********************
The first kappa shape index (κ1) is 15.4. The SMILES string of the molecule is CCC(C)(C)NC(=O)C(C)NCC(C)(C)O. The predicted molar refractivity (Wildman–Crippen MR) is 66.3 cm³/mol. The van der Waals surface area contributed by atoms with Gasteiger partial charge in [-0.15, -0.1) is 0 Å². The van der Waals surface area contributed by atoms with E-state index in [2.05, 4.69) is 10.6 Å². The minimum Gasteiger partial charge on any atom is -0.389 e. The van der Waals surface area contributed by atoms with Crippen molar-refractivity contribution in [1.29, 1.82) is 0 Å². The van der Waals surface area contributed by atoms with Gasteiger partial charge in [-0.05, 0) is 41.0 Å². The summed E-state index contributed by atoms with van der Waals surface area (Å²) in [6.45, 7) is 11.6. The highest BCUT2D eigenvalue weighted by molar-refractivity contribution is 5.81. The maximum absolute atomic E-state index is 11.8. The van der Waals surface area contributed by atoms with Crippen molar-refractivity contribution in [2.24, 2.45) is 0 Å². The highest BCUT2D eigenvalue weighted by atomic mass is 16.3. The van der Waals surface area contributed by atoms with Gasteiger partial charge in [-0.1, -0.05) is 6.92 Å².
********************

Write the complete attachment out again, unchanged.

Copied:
The first kappa shape index (κ1) is 15.4. The SMILES string of the molecule is CCC(C)(C)NC(=O)C(C)NCC(C)(C)O. The predicted molar refractivity (Wildman–Crippen MR) is 66.3 cm³/mol. The van der Waals surface area contributed by atoms with Gasteiger partial charge in [-0.15, -0.1) is 0 Å². The van der Waals surface area contributed by atoms with E-state index in [2.05, 4.69) is 10.6 Å². The minimum Gasteiger partial charge on any atom is -0.389 e. The van der Waals surface area contributed by atoms with Crippen molar-refractivity contribution in [1.29, 1.82) is 0 Å². The van der Waals surface area contributed by atoms with Gasteiger partial charge in [-0.05, 0) is 41.0 Å². The summed E-state index contributed by atoms with van der Waals surface area (Å²) in [6.45, 7) is 11.6. The highest BCUT2D eigenvalue weighted by molar-refractivity contribution is 5.81. The maximum absolute atomic E-state index is 11.8. The van der Waals surface area contributed by atoms with Crippen molar-refractivity contribution in [2.24, 2.45) is 0 Å². The highest BCUT2D eigenvalue weighted by atomic mass is 16.3. The van der Waals surface area contributed by atoms with Gasteiger partial charge in [-0.1, -0.05) is 6.92 Å².